Of course, the themes interweave. Zod invades Earth in hopes of retrieving the grown Kal-El (who holds the genetic code for a populace of unborn Kryptonians) and using the planet as a new breeding ground for his people. As such, the decision is posed to Clark: live among the Earthlings, a race from which you've been forced to hide your true identity, or among your own kind. It seems like it should translate effectively to the sort of gripping questions introduced vaguely by the powerful boyhood material. But the whole ordeal — which plays out with an hour long mêlée between Superman (that's what they're calling him, so says a humble military man) and Zod through the war-torn streets of Metropolis — feels far less personal than what was promised.
Man of Steel sets itself up as close to the heart of the Kryptonian immigrant as possible. While the legacy undertaken from birth father Jor-El is vast and imbued with intergalactic consequence, what separates Man of Steel (or what is meant to) is the earthbound backstory. But the conflict planted by a sobbing Jonathan Kent, played tear-inspiringly by Kevin Costner, calls for more than it eventually pays off to be.
The Clark Kent we see in the vivid, hard-to-choke-down flashback scenes deserves more than the us-or-them breathless battle that the film's third act takes. This chapter isn't without its appeals: the action is unprecedented. The acting — that of Michael Shannon and Russell Crowe's Prometheus-like ghost — is nothing to sneeze at. In fact, the conclusive arc's biggest enemy is how good the early parts of the movie are. With so much to live up to, so much to deliver, Superman's face-off with General Zod seems to fall in the territory of the DC character's older, less substantial material. Thus, the film on the whole — even its near perfect days in somber small town Kansas — suffers. While Man of Steel does tinker with the idea that Superman's greatest enemy is himself, I don't think this is how they meant that.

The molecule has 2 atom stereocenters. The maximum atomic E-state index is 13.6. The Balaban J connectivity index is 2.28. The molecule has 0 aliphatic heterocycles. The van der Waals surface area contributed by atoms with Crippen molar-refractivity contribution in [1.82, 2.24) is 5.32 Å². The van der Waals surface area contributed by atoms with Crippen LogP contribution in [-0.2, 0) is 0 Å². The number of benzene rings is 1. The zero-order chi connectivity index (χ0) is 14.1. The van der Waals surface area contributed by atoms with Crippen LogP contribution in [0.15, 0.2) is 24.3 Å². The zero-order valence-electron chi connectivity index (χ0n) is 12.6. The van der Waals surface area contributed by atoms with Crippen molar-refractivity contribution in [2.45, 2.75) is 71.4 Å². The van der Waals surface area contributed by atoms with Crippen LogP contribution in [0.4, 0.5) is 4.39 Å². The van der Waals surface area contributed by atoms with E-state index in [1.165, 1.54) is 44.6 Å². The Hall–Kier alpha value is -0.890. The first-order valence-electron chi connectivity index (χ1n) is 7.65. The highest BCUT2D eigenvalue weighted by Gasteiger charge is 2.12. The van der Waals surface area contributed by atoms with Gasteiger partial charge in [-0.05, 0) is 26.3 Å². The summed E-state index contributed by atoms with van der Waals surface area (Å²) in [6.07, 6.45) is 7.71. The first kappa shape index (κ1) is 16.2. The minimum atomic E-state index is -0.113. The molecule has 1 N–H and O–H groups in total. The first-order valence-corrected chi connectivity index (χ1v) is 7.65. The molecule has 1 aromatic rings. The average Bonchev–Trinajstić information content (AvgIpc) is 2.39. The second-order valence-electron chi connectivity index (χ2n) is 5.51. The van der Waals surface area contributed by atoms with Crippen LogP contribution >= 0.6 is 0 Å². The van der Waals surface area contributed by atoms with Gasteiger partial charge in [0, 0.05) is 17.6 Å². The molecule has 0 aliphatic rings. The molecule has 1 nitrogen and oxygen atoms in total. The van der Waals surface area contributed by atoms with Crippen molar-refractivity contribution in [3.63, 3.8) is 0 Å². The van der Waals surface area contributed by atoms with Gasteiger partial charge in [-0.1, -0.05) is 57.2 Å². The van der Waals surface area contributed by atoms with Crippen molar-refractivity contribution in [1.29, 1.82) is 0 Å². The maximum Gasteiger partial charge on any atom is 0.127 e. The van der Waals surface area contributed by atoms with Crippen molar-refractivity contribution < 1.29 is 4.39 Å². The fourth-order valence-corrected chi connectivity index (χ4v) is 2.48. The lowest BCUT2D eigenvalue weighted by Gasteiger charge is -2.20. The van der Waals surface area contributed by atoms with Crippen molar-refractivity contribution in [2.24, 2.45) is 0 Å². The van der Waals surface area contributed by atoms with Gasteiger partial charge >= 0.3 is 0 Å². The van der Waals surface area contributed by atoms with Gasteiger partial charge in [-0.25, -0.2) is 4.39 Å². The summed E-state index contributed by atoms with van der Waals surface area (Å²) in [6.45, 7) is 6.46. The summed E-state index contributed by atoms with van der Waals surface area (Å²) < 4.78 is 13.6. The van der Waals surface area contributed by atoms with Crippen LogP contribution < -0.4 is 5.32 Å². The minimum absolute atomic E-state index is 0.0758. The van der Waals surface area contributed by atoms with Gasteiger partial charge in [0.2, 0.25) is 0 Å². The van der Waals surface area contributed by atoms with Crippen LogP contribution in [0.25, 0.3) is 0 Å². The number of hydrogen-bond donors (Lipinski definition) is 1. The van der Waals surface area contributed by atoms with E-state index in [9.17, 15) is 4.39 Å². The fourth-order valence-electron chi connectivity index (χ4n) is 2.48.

As far as an effort to reconstruct Superman might go, Man of Steel is a noble one. If anything, Zack Snyder tried to inject too much into his project: the vast array of identity issues that Clark might face, a melding of DC past with the sophistication of the present pop culture psyche, and — of course — the sort of action that you can't avoid in a superhero flick like this. Each, individually, is a success. But together, the components start stepping all over one another, leaving little room for the sort of expansion that the most valuable facets deserve. As a result, Man of Steel isn't fun enough or deep enough to satisfy either end of the superhero movie spectrum. It's got a little of both, but not enough of either. Some might call it the nature of the beast. But sweeping accusations aside, Superman can be an interesting character. We just have to decide what it is that is interesting about him.
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Widening the thematic scope without sacrificing too much of the claustrophobia that made the original 1979 Alien universally spooky Prometheus takes the trophy for this summer's most adult-oriented blockbuster entertainment. The movie will leave your mouth agape for its entire runtime first with its majestic exploration of an alien planet and conjectures on the origins of the human race second with its gross-out body horror that leaves no spilled gut to the imagination. Thin characters feel more like pawns in Scott's sci-fi prequel but stunning visuals shocking turns and grand questions more than make up for the shallow ensemble. "Epic" comes in many forms. Prometheus sports all of them.